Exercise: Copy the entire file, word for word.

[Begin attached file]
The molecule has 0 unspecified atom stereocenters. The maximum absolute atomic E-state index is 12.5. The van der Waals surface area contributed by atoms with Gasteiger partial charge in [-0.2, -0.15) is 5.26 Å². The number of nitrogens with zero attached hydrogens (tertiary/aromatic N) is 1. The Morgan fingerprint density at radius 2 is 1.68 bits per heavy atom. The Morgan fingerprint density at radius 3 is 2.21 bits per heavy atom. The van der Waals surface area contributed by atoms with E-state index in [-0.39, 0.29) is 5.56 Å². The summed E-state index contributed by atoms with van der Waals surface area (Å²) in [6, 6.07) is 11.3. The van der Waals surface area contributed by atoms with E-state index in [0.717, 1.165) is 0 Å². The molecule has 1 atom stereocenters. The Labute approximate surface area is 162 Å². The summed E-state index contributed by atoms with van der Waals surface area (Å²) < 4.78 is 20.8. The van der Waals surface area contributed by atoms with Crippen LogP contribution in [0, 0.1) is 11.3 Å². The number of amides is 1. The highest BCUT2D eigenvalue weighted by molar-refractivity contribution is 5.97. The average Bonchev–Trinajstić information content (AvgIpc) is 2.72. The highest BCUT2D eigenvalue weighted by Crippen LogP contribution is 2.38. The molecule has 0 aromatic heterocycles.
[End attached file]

The molecule has 0 unspecified atom stereocenters. The maximum absolute atomic E-state index is 12.5. The van der Waals surface area contributed by atoms with Gasteiger partial charge in [-0.2, -0.15) is 5.26 Å². The number of nitrogens with zero attached hydrogens (tertiary/aromatic N) is 1. The Morgan fingerprint density at radius 2 is 1.68 bits per heavy atom. The Morgan fingerprint density at radius 3 is 2.21 bits per heavy atom. The van der Waals surface area contributed by atoms with E-state index in [-0.39, 0.29) is 5.56 Å². The summed E-state index contributed by atoms with van der Waals surface area (Å²) in [6, 6.07) is 11.3. The van der Waals surface area contributed by atoms with E-state index in [0.717, 1.165) is 0 Å². The molecule has 1 atom stereocenters. The Labute approximate surface area is 162 Å². The summed E-state index contributed by atoms with van der Waals surface area (Å²) < 4.78 is 20.8. The van der Waals surface area contributed by atoms with Crippen LogP contribution in [0, 0.1) is 11.3 Å². The number of amides is 1. The highest BCUT2D eigenvalue weighted by molar-refractivity contribution is 5.97. The average Bonchev–Trinajstić information content (AvgIpc) is 2.72. The highest BCUT2D eigenvalue weighted by Crippen LogP contribution is 2.38. The molecule has 0 aromatic heterocycles.